FLASH GORDON Movie Update In the Works – UPDATED

     May 20, 2008



Written by Nicole Pedersen



Last night I reported that Columbia Pictures was planning to update “Flash Gordon” as a major motion picture. Well, they were planning to, until a bidding war with the license holder erupted. Sony came out the winner, according to Daily Variety.



Hearst Publication’s subsidiary, King World Features, held the rights to the “Flash” character after a 2004 deal with Universal failed to produce a movie. “The Mummy” director Stephen Sommers was to produce.



The new project at Sony still has “Sahara” helmer Breck Eisner attached to direct with Neil Moritz producing, and is still a bizarre choice for a live action flick in my book. Of course, if they went full-tilt funny on the script – you know spoof the 1980 film and throw in a little of the Queen soundtrack, it could be good – but you’ve seen “Sahara.” How good could it be?



Here is my original story:




Columbia Pictures is planning a big screen update for the classic comic hero “Flash Gordon.” According to The Hollywood Reporter, the studio is in talks to acquire the film rights to the character for Breck Eisner (“Sahara“) to direct.


“Flash Gordon” got his start in the comic strips of the 1930’s and later in serialized movie shorts. “Flash” was also the star of a comically bad 1980 feature that was only notable for its campy soundtrack by Queen. More recently, the Sci-Fi channel resurrected “Flash Gordon” for what was arguably this season’s worst science fiction- based television series.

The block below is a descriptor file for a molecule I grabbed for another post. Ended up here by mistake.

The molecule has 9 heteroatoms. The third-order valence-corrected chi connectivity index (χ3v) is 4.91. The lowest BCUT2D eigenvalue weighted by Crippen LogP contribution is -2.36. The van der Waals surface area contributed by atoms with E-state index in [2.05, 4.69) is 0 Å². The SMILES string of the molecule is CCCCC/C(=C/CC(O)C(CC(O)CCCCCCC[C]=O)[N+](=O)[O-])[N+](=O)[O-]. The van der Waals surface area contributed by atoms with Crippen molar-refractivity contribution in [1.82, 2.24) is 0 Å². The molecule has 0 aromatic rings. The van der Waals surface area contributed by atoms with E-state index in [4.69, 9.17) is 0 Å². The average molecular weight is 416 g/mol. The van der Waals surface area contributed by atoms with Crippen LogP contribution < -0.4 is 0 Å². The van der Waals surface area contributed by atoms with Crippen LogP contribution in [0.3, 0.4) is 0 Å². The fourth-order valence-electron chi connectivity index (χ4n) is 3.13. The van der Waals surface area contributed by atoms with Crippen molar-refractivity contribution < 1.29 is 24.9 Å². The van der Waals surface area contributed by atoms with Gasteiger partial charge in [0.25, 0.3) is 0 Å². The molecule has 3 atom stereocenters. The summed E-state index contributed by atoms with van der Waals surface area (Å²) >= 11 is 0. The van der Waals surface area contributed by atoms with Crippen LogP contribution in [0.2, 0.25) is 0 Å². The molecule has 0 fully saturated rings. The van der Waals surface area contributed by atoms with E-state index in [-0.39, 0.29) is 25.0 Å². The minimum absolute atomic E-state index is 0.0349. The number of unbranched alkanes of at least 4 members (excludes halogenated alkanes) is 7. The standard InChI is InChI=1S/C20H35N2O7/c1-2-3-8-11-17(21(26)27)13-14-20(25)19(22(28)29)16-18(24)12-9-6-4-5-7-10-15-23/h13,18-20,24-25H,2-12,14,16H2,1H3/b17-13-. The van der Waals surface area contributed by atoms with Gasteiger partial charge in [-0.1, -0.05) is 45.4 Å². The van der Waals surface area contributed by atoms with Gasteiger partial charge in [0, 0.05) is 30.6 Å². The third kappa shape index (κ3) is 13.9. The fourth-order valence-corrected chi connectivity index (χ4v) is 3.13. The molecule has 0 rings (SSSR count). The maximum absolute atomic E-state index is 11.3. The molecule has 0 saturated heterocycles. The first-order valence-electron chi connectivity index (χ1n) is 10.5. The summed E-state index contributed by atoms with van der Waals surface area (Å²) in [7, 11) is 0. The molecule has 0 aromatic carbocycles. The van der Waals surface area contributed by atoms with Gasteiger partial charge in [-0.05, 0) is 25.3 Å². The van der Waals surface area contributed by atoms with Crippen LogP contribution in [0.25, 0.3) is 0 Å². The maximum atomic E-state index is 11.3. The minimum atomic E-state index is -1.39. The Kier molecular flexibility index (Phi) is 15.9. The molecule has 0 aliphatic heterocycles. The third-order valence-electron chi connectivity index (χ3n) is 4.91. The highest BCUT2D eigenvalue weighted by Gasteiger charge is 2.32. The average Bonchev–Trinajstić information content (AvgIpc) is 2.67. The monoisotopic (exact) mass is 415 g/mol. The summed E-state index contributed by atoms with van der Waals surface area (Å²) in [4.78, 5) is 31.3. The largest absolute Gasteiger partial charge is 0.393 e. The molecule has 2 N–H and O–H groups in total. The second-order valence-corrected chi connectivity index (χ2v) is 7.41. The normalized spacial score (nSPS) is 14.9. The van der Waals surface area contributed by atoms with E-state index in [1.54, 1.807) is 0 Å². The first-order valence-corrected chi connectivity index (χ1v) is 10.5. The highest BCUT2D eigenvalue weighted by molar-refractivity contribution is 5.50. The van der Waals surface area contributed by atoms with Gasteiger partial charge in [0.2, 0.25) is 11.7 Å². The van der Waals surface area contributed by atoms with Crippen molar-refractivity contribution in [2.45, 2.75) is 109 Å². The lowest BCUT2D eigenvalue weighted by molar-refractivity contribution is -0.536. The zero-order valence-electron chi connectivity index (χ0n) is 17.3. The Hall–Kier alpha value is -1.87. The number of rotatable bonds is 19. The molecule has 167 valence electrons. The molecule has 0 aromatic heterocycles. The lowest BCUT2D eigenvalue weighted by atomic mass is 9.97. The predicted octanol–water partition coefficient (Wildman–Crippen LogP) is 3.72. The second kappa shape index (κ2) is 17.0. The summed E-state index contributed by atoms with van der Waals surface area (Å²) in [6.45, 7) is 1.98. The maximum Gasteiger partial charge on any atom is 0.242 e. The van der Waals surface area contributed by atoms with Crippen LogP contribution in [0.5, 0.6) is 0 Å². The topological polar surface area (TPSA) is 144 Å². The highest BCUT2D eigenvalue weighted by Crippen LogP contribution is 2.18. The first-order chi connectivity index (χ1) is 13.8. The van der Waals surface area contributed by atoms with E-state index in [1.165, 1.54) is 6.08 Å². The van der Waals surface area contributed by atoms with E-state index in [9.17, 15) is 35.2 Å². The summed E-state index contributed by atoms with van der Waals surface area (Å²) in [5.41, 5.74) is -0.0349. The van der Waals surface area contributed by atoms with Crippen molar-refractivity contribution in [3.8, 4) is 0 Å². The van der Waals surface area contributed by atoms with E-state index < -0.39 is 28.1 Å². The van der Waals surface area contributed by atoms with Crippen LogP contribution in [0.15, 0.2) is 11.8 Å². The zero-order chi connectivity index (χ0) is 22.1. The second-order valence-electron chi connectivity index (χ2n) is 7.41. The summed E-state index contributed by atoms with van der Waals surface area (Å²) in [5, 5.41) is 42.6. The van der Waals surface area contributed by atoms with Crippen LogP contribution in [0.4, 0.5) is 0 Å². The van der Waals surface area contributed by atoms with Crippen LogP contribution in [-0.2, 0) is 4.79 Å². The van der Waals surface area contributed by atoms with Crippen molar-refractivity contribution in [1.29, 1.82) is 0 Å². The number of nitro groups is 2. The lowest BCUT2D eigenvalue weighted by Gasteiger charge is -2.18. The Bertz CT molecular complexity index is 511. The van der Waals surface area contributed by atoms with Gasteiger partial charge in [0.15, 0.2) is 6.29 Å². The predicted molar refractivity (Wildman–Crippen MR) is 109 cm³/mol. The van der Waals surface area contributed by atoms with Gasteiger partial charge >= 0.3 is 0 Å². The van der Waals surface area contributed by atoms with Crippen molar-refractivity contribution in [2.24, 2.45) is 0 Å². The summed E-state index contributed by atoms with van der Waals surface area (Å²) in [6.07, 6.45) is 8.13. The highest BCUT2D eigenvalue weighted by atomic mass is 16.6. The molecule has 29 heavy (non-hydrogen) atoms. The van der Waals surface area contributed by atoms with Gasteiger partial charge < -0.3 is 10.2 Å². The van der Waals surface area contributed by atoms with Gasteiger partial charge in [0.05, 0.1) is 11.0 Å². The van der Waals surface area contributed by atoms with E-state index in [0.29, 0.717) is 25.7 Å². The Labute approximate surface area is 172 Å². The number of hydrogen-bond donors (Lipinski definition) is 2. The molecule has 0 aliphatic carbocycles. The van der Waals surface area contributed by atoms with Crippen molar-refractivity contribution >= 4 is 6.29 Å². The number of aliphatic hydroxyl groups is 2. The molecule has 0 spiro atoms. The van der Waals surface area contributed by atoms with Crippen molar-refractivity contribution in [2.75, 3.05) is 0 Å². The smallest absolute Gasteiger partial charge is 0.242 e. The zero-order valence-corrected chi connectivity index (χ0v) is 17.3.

The original story of “Flash Gordon” revolves around a Yale grad and polo player (and yes, his name is Flash Gordon) who is transported by a mad scientist to the planet Mongo. There he encounters one of comic’s most enduring villains, Ming the Merciless, who has been raining meteors down on the Earth. Sounds kind of silly right? And I didn’t even mention the Shark Men.



The fact that Columbia has decided to push for a “Flash Gordon” movie despite the fact that the self-same character failed to generate any interest as a TV show this year is hilarious. You see, the original “Flash” comic strip was created in 1934 to compete with the insanely popular “Buck Rogers.” Just this month Nu Image/ Millennium films announced their intentions to bring “Buck” to the big screen – is this a coincidence? Has to be history repeating, otherwise no one would go for a polo-playing yuppie in space – would they?



I would normally include a link to The Hollywood Reporter story here, to see why I haven’t, read this













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